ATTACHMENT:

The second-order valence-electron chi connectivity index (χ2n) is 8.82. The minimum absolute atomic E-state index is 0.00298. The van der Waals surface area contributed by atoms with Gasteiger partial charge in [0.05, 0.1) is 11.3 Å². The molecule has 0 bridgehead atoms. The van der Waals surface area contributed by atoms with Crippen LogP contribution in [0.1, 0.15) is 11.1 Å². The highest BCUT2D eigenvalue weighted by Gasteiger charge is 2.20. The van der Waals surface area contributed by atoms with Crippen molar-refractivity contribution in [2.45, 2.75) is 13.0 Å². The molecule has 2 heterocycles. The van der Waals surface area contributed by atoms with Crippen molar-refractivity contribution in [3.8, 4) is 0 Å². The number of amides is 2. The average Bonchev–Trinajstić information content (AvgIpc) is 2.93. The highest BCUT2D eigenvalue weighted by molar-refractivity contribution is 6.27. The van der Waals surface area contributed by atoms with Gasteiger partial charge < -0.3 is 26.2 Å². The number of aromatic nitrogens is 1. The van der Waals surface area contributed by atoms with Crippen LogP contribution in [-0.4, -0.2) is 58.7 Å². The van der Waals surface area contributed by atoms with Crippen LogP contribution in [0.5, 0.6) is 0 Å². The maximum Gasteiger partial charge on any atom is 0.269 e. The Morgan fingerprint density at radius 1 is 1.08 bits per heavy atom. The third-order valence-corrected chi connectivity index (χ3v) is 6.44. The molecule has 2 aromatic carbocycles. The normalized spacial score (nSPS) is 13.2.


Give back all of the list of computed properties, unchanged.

The second-order valence-electron chi connectivity index (χ2n) is 8.82. The minimum absolute atomic E-state index is 0.00298. The van der Waals surface area contributed by atoms with Gasteiger partial charge in [0.05, 0.1) is 11.3 Å². The molecule has 0 bridgehead atoms. The van der Waals surface area contributed by atoms with Crippen LogP contribution in [0.1, 0.15) is 11.1 Å². The highest BCUT2D eigenvalue weighted by Gasteiger charge is 2.20. The van der Waals surface area contributed by atoms with Crippen molar-refractivity contribution in [2.45, 2.75) is 13.0 Å². The molecule has 2 heterocycles. The van der Waals surface area contributed by atoms with Crippen molar-refractivity contribution in [3.8, 4) is 0 Å². The number of amides is 2. The average Bonchev–Trinajstić information content (AvgIpc) is 2.93. The highest BCUT2D eigenvalue weighted by molar-refractivity contribution is 6.27. The van der Waals surface area contributed by atoms with Gasteiger partial charge < -0.3 is 26.2 Å². The number of aromatic nitrogens is 1. The van der Waals surface area contributed by atoms with Crippen LogP contribution in [-0.4, -0.2) is 58.7 Å². The van der Waals surface area contributed by atoms with Crippen LogP contribution in [0.5, 0.6) is 0 Å². The maximum Gasteiger partial charge on any atom is 0.269 e. The Morgan fingerprint density at radius 1 is 1.08 bits per heavy atom. The third-order valence-corrected chi connectivity index (χ3v) is 6.44. The molecule has 2 aromatic carbocycles. The normalized spacial score (nSPS) is 13.2.